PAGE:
FAKTR continues to utilize the most up-to-date research available regarding the application of manual and soft tissue therapies along with exercise protocols to improve patient/client outcomes.
Given the recent climate regarding the overuse of opioids and surgery, clinicians are seeking
non-invasive treatment options for athletes and active individuals that achieve positive results with minimal expenditure of resources and time.
Historically, FAKTR has been rooted in treatment utilizing instrument-assisted soft tissue manipulation. Over time, the FAKTR Concepts have evolved to be utilized with many different soft tissue interventions; such as cupping, compression floss, laser therapy, acoustic wave therapy, massage and other release techniques. The purpose for these interventions is to uniquely affect the physiology of the body in a predictable and reproducible way. With this in mind, FAKTR is based on five concepts of treatment; static, motion, resistance, function and proprioception. Each of these concepts represents a possible provocative position or motion. Using this ideology, FAKTR clinicians are trained to treat patients/clients in these positions or motions, based upon progressive overload. For example, if a patient has pain through shoulder abduction (Motion concept), treatment is administered while that movement is performed for 30-45 seconds or until pain is relieved. Attendees of this course are educated on the proper selection of soft tissue therapy, if required, based upon the patient’s history and presentation. In this way, the patient’s plan of care is individualized to their health status and needs.
If pain has subsided with motion, the clinician will then ask the patient to try any movement that would reproduce their complaint. Treatment is then provided in the same fashion as above.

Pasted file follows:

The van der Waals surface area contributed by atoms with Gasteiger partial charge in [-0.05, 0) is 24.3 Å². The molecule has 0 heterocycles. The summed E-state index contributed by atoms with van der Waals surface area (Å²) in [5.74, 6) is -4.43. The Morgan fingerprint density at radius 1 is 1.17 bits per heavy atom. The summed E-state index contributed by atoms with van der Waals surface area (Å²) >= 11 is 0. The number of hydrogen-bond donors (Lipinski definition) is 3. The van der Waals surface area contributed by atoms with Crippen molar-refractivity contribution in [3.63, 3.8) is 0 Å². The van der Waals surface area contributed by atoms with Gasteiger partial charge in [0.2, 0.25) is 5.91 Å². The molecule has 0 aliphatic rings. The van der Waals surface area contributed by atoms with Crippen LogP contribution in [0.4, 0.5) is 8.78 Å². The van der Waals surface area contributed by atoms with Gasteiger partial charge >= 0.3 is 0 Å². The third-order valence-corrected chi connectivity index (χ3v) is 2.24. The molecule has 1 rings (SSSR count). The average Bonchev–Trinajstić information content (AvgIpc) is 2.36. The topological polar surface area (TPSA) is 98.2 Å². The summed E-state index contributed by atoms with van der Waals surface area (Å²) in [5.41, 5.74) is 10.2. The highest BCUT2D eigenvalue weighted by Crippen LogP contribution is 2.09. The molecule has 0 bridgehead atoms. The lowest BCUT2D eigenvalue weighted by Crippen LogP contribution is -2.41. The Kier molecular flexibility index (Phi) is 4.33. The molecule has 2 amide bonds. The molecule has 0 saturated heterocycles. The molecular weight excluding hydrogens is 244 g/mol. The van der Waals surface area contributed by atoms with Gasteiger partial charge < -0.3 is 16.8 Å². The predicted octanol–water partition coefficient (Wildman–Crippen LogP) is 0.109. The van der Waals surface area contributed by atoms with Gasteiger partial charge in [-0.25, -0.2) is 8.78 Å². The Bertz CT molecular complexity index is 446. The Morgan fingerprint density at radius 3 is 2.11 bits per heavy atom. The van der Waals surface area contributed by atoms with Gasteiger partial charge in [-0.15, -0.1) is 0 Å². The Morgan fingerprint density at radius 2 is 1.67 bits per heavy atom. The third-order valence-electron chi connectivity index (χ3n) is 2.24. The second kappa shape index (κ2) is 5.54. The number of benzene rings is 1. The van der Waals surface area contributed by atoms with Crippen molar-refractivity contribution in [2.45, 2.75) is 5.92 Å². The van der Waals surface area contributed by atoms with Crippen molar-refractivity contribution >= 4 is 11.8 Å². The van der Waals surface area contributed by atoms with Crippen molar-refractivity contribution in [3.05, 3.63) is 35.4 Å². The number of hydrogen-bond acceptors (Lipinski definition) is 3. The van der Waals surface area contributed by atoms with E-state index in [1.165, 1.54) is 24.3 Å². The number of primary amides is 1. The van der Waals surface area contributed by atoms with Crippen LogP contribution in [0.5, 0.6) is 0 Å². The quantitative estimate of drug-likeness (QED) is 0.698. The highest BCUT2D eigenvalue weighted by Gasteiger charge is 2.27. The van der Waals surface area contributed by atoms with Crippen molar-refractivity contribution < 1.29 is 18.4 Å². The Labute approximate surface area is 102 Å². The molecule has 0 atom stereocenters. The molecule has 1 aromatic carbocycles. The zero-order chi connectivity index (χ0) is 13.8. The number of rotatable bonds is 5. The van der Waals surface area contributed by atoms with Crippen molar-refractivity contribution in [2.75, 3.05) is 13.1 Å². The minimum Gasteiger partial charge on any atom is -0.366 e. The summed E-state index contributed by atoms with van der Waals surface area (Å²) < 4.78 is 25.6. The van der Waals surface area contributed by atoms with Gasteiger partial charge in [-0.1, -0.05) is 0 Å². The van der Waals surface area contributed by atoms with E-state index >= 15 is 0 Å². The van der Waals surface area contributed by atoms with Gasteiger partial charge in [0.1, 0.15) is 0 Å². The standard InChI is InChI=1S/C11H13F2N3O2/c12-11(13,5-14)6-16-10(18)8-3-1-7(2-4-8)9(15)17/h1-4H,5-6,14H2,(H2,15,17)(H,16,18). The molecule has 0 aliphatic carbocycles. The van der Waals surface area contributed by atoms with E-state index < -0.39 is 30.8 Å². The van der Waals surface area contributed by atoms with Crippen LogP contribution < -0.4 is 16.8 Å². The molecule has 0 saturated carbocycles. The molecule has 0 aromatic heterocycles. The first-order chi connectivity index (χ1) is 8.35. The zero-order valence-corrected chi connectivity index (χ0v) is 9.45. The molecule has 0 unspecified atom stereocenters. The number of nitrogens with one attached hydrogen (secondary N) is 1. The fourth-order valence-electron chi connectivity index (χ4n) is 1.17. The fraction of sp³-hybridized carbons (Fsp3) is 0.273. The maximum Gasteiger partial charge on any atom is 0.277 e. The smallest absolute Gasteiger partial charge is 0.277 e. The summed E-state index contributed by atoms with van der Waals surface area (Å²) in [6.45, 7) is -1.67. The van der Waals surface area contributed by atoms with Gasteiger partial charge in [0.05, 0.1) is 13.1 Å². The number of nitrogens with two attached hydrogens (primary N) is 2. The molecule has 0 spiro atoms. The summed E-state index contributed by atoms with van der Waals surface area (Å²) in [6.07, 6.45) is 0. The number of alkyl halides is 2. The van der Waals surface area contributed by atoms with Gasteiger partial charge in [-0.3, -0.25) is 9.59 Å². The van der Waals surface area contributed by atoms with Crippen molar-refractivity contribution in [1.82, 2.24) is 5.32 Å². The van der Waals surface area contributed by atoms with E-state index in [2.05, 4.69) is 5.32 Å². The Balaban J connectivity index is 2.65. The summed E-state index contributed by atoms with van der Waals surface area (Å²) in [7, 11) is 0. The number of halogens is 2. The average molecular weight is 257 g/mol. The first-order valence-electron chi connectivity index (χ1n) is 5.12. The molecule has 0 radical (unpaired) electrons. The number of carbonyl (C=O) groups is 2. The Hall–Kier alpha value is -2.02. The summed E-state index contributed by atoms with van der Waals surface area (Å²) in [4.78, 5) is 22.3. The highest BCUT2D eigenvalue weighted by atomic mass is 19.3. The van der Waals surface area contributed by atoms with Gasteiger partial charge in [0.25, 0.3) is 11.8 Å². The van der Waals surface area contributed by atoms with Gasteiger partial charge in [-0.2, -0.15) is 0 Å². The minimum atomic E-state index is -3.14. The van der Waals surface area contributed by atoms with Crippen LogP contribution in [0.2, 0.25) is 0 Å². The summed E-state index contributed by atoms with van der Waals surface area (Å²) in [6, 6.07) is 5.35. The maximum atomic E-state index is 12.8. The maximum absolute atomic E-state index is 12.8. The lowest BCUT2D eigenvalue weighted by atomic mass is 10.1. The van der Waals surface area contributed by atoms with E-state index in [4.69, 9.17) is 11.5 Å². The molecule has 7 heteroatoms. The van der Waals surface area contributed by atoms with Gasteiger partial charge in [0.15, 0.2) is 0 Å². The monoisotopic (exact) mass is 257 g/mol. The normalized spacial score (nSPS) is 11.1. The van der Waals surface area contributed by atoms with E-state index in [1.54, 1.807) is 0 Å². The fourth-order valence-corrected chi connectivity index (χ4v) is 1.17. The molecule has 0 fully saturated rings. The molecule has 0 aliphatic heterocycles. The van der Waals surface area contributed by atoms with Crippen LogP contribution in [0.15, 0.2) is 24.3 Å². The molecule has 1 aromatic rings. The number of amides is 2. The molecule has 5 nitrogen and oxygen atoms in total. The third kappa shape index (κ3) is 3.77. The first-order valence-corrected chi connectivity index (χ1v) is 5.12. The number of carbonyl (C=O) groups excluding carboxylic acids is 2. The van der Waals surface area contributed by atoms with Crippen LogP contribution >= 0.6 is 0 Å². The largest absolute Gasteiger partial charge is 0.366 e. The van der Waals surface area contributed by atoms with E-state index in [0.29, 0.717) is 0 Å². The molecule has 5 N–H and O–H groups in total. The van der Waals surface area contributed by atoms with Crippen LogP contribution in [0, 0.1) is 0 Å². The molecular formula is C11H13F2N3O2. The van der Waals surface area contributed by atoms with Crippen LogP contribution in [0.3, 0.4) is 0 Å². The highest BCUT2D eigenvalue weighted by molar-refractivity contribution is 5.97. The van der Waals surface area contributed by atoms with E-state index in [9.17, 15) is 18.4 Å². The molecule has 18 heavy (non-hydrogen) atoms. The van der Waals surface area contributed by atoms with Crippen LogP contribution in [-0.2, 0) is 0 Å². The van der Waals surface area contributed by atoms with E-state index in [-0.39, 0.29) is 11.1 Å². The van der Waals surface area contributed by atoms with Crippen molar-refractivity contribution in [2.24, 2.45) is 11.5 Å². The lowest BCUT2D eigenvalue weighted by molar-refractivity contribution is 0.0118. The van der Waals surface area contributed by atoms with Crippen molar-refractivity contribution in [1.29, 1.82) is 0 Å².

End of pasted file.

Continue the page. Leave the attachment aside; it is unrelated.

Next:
Next, the patient is assessed and treated against resistance, such as using an elastic band, to resist shoulder abduction. This process is continued through the FAKTR Concepts until the person is mostly or entirely out of pain and function has been restored. The FAKTR Concepts have a system of test-treat-retest inherently built into patient treatment. Further, it is not necessary to go through all five FAKTR Concepts. If the patient’s symptoms do not appear until Function, the clinician would begin treatment at Function. Ideally, the five FAKTR Concepts are intended to be a clinical guide to progressing a patient through care with careful, well-planned decisions tailored to the patient.
A recent systematic review by Smith stated that pain during therapeutic exercise offered benefit in the short-term. This study helps to reinforce the idea that pain does not need to be and should not be a barrier to therapeutic exercise. It also demonstrates that pain drivers are
not limited to the musculoskeletal system. Exercising through pain helps to establish